In 1532 a Venetian ambassador to the court of Henry VIII described Anne Boleyn as “not one of the handsomest women in the world. She is of middling stature, with a swarthy complexion, long neck, wide mouth, bosom not much raised, and in fact has nothing but the King’s great appetite, and her eyes, which are black and beautiful.”
It is true that Anne was never praised as a great beauty, but it was not so much her outward appearance which made the King fall for her. Anne had a remarkable wit. She was well educated and had honed her skills of flirtation and charm during her time at the French court.In the generations following her death, Anne was romantically portrayed as a raven haired vixen with smoldering black eyes. While her eyes were dark and quite striking, Anne’s hair was more likely a lighter shade of brown (some theorize that she may even have been a redhead) and, although only one contemporary image of her survives, her face was probably not considered the most beautiful in England.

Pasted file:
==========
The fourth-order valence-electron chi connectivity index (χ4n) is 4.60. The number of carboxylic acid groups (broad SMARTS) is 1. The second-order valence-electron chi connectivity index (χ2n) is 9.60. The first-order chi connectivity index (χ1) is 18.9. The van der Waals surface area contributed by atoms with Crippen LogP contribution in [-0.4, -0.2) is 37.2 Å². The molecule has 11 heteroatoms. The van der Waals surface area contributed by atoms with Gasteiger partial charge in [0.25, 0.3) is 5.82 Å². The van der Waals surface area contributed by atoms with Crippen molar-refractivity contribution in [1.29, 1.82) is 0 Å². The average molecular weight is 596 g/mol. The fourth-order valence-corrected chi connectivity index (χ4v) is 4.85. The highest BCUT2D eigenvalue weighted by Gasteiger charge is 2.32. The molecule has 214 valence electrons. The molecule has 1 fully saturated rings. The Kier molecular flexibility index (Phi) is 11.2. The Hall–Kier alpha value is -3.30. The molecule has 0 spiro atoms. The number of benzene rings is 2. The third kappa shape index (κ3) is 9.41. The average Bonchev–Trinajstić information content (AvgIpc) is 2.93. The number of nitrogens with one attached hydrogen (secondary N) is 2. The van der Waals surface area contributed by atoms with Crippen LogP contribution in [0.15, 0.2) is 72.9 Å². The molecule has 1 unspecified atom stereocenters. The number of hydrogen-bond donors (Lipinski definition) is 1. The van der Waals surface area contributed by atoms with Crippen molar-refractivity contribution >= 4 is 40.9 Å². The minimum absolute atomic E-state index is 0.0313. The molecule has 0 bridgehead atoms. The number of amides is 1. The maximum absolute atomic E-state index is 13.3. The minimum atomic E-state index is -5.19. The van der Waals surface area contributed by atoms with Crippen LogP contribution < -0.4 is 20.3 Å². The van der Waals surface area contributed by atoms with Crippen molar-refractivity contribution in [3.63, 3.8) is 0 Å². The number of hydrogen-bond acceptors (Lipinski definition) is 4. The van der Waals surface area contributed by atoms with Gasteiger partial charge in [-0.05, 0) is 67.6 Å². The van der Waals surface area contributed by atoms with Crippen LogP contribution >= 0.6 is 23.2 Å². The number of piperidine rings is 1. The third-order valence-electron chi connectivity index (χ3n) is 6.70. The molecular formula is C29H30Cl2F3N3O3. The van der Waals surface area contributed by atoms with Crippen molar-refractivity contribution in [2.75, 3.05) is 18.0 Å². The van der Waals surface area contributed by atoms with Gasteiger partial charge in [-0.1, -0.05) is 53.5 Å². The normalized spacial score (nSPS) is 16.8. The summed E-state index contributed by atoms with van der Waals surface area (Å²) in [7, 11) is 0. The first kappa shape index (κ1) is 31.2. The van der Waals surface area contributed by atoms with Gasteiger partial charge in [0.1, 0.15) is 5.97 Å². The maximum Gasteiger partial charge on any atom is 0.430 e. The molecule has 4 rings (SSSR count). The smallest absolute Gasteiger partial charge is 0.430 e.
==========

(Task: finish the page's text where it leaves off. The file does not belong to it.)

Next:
Personally, I am of the opinion that Anne was not altogether what we would call “ugly” but rather that she did not fit with the beauty standards of Tudor England. She had olive skin, dark eyes, and was very slender with a small bosom. The Tudors preferred women to be of fair complexion and buxom of figure. Regardless of whether or not she met the criteria for the ideal Tudor lady, it was still ultimately Anne Boleyn’s mind and not her face that made her so extraordinary.